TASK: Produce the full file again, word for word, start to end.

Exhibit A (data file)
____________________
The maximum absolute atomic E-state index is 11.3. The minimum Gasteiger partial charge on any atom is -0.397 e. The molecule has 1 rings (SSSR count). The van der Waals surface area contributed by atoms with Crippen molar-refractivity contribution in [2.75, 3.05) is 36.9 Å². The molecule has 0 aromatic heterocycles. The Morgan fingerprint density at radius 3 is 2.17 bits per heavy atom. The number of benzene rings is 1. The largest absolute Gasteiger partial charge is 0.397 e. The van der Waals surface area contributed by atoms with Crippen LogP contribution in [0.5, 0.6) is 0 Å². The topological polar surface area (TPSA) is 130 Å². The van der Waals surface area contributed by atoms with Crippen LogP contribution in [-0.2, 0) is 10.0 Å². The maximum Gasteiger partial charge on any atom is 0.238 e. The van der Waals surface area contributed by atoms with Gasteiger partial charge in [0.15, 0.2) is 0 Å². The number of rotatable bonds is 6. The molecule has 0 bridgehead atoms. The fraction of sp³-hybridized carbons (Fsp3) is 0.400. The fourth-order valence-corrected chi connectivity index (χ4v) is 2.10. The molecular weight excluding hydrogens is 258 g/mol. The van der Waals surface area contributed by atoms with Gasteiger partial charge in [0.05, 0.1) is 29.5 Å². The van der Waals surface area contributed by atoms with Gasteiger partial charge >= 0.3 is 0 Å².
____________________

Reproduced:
The maximum absolute atomic E-state index is 11.3. The minimum Gasteiger partial charge on any atom is -0.397 e. The molecule has 1 rings (SSSR count). The van der Waals surface area contributed by atoms with Crippen molar-refractivity contribution in [2.75, 3.05) is 36.9 Å². The molecule has 0 aromatic heterocycles. The Morgan fingerprint density at radius 3 is 2.17 bits per heavy atom. The number of benzene rings is 1. The largest absolute Gasteiger partial charge is 0.397 e. The van der Waals surface area contributed by atoms with Crippen LogP contribution in [0.5, 0.6) is 0 Å². The topological polar surface area (TPSA) is 130 Å². The van der Waals surface area contributed by atoms with Crippen LogP contribution in [-0.2, 0) is 10.0 Å². The maximum Gasteiger partial charge on any atom is 0.238 e. The van der Waals surface area contributed by atoms with Gasteiger partial charge in [0.15, 0.2) is 0 Å². The number of rotatable bonds is 6. The molecule has 0 bridgehead atoms. The fraction of sp³-hybridized carbons (Fsp3) is 0.400. The fourth-order valence-corrected chi connectivity index (χ4v) is 2.10. The molecular weight excluding hydrogens is 258 g/mol. The van der Waals surface area contributed by atoms with Gasteiger partial charge in [0.05, 0.1) is 29.5 Å². The van der Waals surface area contributed by atoms with Gasteiger partial charge >= 0.3 is 0 Å².